GAP and C&O Canal Bicycle Tour 2014 Harpers Ferry to Potomac

Back to Hancock to Harpers Ferry / Forward to Potomac to Georgetown

48.0 Miles

This day was a short day before the final sprint into Georgetown. I was riding to Swain’s Lock to camp and make the short ride to Georgetown the next day. I decided on this approach because the hotel prices in and around Georgetown are very high.

As usual, I got up at about 6:30. I decided to take advantage of the free pancake breakfast. The pancakes were good and I purchased a carton of milk to wash it down. Coffee is also essential for me. I walked up to the counter and began to pour. The attendant said, “The coffee is not free. You need to pay.”

I said, “This campground is killing me.”

I said that with a smile on my face, but with the internal sting that the KOA was grabbing for more of my money.

The ride into Harpers Ferry was mostly downhill. The walk across the bridge was no problem. When I reached the stairway down to the C&O, a nice lady offered to help carry my panniers down. I gave her the light ones, of course. I was able to get the bike and gear down in two trips instead of three. The day was looking brighter. It was 8:30 and I was back on the trail.

All through my ride on the C&O I was noticing the old growth black walnut trees. There are not many and when you see them they are impressive. I would guess that trees three to four feet in diameter are 75 to 100 years old. One tree captured my immediate attention as I rode past lock 26. That tree may have been a sapling when the canal was built over 150 years ago.

Around noon I was looking for some food and saw a small diner near White’s Ferry. Before going into the diner I watched the ferry. There are little ferry services like this in out of the way places all over the country. This one is privately owned as many of them probably are. The ferry boat was busy floating cars and pickup trucks across the Potomac, loading up on each side without pause for the each round trip.

The lady in the diner had bad news for me. The diner would not be back in the business of serving hot meals for several more months. In June it was flooded when the Potomac River jumped its banks and the damage repairs would take that long. She did have a working freezer with popsicles and a cooler with soft drinks. I had some of both before returning to the trail.

A little further down the trail I came to another canal aqueduct, the Seneca Creek Aqueduct. There is a little path down to a picnic spot on the Potomac where there is a good view of the aqueduct and the Potomac. There were three young men fishing from the top of the aqueduct. As I passed them I asked what kind of fish they catch there.

“Bass, carp, and catfish. No luck today, though.”

I arrived at Swain’s Lock at about 4:30. The campground is supposed to be primitive. It did not disappoint. There are five overnight camp sites there that are all very close to the Potomac River. Each site had a smooth patch of dirt that appeared to be the place where you are supposed to pitch a tent. I noticed that one of the campers had moved the picnic table. The picnic table was placed over a bed of packed stone dust and the camper moved it to be able to pitch a tent on the stone dust. The stone dust provides a much cleaner area for a tent. You avoid getting dirt all over yourself when you crawl in and out of the tent.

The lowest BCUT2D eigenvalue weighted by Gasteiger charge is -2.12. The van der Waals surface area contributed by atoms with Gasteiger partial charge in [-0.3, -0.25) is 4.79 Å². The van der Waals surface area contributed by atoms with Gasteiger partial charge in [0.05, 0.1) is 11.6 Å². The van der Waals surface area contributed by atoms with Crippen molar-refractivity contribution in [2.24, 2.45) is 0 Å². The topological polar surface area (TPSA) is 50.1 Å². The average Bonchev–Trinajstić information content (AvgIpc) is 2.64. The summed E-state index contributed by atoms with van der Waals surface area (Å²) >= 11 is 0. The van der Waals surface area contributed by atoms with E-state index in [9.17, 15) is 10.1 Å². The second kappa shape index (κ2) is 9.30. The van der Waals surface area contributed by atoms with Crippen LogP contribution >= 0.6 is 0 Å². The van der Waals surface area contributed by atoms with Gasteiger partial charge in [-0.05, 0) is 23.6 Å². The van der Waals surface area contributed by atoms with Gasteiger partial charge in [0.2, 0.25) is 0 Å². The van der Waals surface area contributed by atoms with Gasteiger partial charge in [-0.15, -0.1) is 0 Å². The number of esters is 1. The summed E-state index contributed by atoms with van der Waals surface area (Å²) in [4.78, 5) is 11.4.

I noticed that my picnic table was on a bed of stone dust. I moved it. That was a good decision and it wasn’t difficult.

After pitching my tent I realized that I had a lot of time before going to bed. My original plan was to ride into the town of Potomac to eat at Five Guys Burgers. I was a little intimidated because someone at the campground told me that it was 20 minutes by car. I checked using Google Maps on my iPhone and found that it would be 20 minutes by bicycle.

My ride took me down River Road, which is lined with multi-million dollar homes most of the way in to Potomac. Many were fenced with access controls such as power gates. My guess is these are owned by lobbyists and federal public “servants” who commute to nearby Washington DC, homes of the ruling class.

After I had my hamburger, which was excellent, I went to the local grocery store. It was small and appeared to be high end based on the number of Mercedes, Audis, and BMWs in the parking lot. I was way out of place in the store, being dressed in my riding clothes. I picked up some flatbread and milk to go with my peanut butter for breakfast. There was precut watermelon that I could not resist. I also stocked up on water and bought some ice. I kept the ice in a pannier overnight with the milk and water.

Back at the campsite I realized that the squirrels might be a problem overnight. I was concerned that if I left my food out, it would be ravaged by the squirrels. I put everything under the rainfly of my tent.

I got into my tent to blow up my air mattress. I was still a little sweaty from the ride to town. After blowing up the mattress I began to sweat uncontrollably. In a slight panic, I got out of the tent and took my shirt off to cool off. There was a light breeze and the air felt dry and cool. My first thought was that I had food poisoning or that I was otherwise sick. As I cooled, that turned out to be a false conclusion. I felt much better by the time I went to bed.

I slept well, but when I got up to go to the toilet during the night I noticed that two young 20-something couples camped in separate adjoining sites were still awake and chatting quietly. They were up all night.

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